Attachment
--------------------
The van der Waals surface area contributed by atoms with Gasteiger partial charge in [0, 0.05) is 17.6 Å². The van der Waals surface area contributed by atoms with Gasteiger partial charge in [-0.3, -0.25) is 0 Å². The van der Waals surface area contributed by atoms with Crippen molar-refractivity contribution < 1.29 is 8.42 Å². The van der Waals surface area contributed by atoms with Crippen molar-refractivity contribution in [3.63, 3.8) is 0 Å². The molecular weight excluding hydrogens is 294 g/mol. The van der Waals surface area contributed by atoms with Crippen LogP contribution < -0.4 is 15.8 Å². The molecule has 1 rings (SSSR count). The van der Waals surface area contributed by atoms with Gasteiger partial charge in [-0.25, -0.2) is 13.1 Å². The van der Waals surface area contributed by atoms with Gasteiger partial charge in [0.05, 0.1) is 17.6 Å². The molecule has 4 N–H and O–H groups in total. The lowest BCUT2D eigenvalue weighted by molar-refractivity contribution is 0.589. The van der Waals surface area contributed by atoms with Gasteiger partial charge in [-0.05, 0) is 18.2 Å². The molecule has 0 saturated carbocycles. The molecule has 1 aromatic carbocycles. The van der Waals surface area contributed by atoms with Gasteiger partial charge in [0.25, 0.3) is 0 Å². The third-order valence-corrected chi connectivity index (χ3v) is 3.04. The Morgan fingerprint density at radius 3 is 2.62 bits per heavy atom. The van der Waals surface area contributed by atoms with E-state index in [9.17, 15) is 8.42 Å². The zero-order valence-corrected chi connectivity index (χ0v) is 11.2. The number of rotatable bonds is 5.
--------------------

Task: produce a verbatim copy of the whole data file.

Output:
The van der Waals surface area contributed by atoms with Gasteiger partial charge in [0, 0.05) is 17.6 Å². The van der Waals surface area contributed by atoms with Gasteiger partial charge in [-0.3, -0.25) is 0 Å². The van der Waals surface area contributed by atoms with Crippen molar-refractivity contribution < 1.29 is 8.42 Å². The van der Waals surface area contributed by atoms with Crippen molar-refractivity contribution in [3.63, 3.8) is 0 Å². The molecular weight excluding hydrogens is 294 g/mol. The van der Waals surface area contributed by atoms with Crippen LogP contribution < -0.4 is 15.8 Å². The molecule has 1 rings (SSSR count). The van der Waals surface area contributed by atoms with Gasteiger partial charge in [-0.25, -0.2) is 13.1 Å². The van der Waals surface area contributed by atoms with Gasteiger partial charge in [0.05, 0.1) is 17.6 Å². The molecule has 4 N–H and O–H groups in total. The lowest BCUT2D eigenvalue weighted by molar-refractivity contribution is 0.589. The van der Waals surface area contributed by atoms with Gasteiger partial charge in [-0.05, 0) is 18.2 Å². The molecule has 0 saturated carbocycles. The molecule has 1 aromatic carbocycles. The van der Waals surface area contributed by atoms with Gasteiger partial charge in [0.25, 0.3) is 0 Å². The third-order valence-corrected chi connectivity index (χ3v) is 3.04. The Morgan fingerprint density at radius 3 is 2.62 bits per heavy atom. The van der Waals surface area contributed by atoms with E-state index in [9.17, 15) is 8.42 Å². The zero-order valence-corrected chi connectivity index (χ0v) is 11.2. The number of rotatable bonds is 5.